There is some resemblance between Tel Aviv and Manhattan: The energy you sense on the streets, the cafés, restaurants and bars, the art galleries, theatres and more. Both cities also carry a ‘melting pot’ atmosphere, with people of all races and color filling the streets along with sounds of many languages.

Yet there are other, less flattering parallels: Manhattan has its Harlem Ghetto in the north, and in sharp contrast – the fashionable SOHO district in the south.  Tel Aviv too has an African Ghetto next to its Central Bus Station, and a newly emerging fashionable area nicknamed ‘SOHO’ on the border of Jaffa.
African refugees in southern Tel Aviv
Last week I was in a police patrol car roaming the streets of southern Tel Aviv. What was I doing there? To make a long story short, I volunteered to assist the Israeli Traffic Police and found myself assigned to a police station that covers Southern Tel-Aviv and Jaffa.  As part of my training, I was asked to join a patrol car that was roaming the ‘Shapira Neighborhood’ (שכונת שפירא), located next to the Central Bus Station.
For those of you who may not know, Israel has been a ‘preferred destination’ for thousands of job seekers and refugees from Southern Sudan and Eritrea: two countries that have long suffered from civil wars and poverty.  I don’t want to get too much into the heated debate whether these people are legitimate refugees who should be given shelter, or illegal immigrants who should be deported. The bottom line is that there are tens of thousands of Africans living in a “Ghetto” in Tel Aviv.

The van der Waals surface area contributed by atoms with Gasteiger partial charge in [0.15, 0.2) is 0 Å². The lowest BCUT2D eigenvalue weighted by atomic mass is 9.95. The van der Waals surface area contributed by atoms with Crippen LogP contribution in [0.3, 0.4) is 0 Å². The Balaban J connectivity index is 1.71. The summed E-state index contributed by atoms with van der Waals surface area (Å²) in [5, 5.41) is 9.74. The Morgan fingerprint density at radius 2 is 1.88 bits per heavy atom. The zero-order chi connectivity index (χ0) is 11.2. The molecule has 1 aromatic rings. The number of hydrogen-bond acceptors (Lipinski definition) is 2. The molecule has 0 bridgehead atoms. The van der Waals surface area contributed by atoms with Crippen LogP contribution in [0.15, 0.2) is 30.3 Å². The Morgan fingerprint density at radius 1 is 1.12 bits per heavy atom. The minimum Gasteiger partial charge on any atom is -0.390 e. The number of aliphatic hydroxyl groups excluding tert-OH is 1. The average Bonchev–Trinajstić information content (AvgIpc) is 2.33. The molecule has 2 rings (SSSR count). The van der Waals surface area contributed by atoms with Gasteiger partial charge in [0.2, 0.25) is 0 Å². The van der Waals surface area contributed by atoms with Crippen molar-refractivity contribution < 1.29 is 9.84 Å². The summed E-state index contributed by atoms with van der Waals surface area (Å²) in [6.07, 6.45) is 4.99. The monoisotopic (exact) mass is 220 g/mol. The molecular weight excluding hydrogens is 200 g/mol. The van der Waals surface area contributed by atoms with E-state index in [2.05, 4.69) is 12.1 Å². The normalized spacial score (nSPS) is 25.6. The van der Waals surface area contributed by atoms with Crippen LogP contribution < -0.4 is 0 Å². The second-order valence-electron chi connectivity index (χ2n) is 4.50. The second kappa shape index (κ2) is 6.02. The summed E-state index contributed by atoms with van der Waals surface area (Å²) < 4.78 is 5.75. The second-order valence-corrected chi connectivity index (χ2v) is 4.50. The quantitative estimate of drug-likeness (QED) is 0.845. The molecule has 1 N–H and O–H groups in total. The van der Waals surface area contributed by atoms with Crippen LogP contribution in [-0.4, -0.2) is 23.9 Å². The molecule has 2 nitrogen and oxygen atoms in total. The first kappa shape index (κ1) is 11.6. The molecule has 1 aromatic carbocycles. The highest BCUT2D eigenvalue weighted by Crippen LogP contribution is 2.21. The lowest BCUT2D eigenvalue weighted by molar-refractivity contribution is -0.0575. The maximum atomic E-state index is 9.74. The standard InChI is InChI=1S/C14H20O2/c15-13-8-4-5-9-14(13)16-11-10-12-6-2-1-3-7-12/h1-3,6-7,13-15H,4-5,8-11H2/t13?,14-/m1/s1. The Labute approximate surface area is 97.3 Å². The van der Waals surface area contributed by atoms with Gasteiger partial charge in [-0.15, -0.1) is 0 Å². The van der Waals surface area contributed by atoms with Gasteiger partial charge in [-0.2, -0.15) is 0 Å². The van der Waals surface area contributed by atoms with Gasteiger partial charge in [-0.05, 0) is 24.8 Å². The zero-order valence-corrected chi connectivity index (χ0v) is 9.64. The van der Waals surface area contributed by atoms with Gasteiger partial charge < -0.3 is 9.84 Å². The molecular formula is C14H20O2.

The patrol car I was in got a report of an African person who’s threatening to commit suicide. We went on a wild goose chase throughout the neighborhood, interviewing witnesses and eventually getting to the “home” (more like a hole in the wall) of the potential suicide victim. He wasn’t there. Apparently he has been fleeing from the Police for some time.
In the course of our chase we visited a few apartments with African residences. They ranged from ‘small and modest’ to ‘tinny and appalling’. It is hard to describe the nightly scene in that area of Tel Aviv. All I can say is that it somehow reminded me of the movie “Blade Runner” (a great Harrison Ford movie by the way).
Artist’s loft in southern Tel Aviv
We finished our shift and returned to the police station. At that point I decided to join my wife, who has been on an ‘Architects Tour” in the so called SOHO area in southern Tel Aviv. When I called her she gave me the address her group was at. It was only a short distance away and I got there in less than 10min.
When I arrived at the building, I met my wife and her fellow architecture aficionados at a newly opened furniture gallery. They were enjoying a gourmet buffet and taking a peek at a selection of designer furniture.  We then took the elevator to the 11thfloor to visit the studio of a musician.
The studio is actually a remodeled loft where the artist lives, works and hosts concerts. Turns out he is also very much into fashion, design and styling. Accordingly his apartment featured some of the hottest trends and items in interior design. We got a tour of the place, and an explanation his design/style preference and choices. The living area had an antique Steinway grand piano, and the view through the windows reminded me of the nightly scene in downtown Manhattan. Simply gorgeous!
Within a span of minutes, I was “teleported” between two starkly different worlds: from the cramped streets of ‘Little Harlem’ to the stylish and trendy spots of ‘Little SOHO’. The words of Neil Armstrong resonated in my head: “That’s one small step for man, one giant leap for mankind”.   
We all “know” about the growing divide between the Haves and Have-nots. We read the statistics, the opinions in the papers, even watch some programs about it on TV. But it is hard to appreciate the gap between the “classes” until you see them side by side.
I am no communist or social activist at heart. But I tell you, this one is going to blow up one day…
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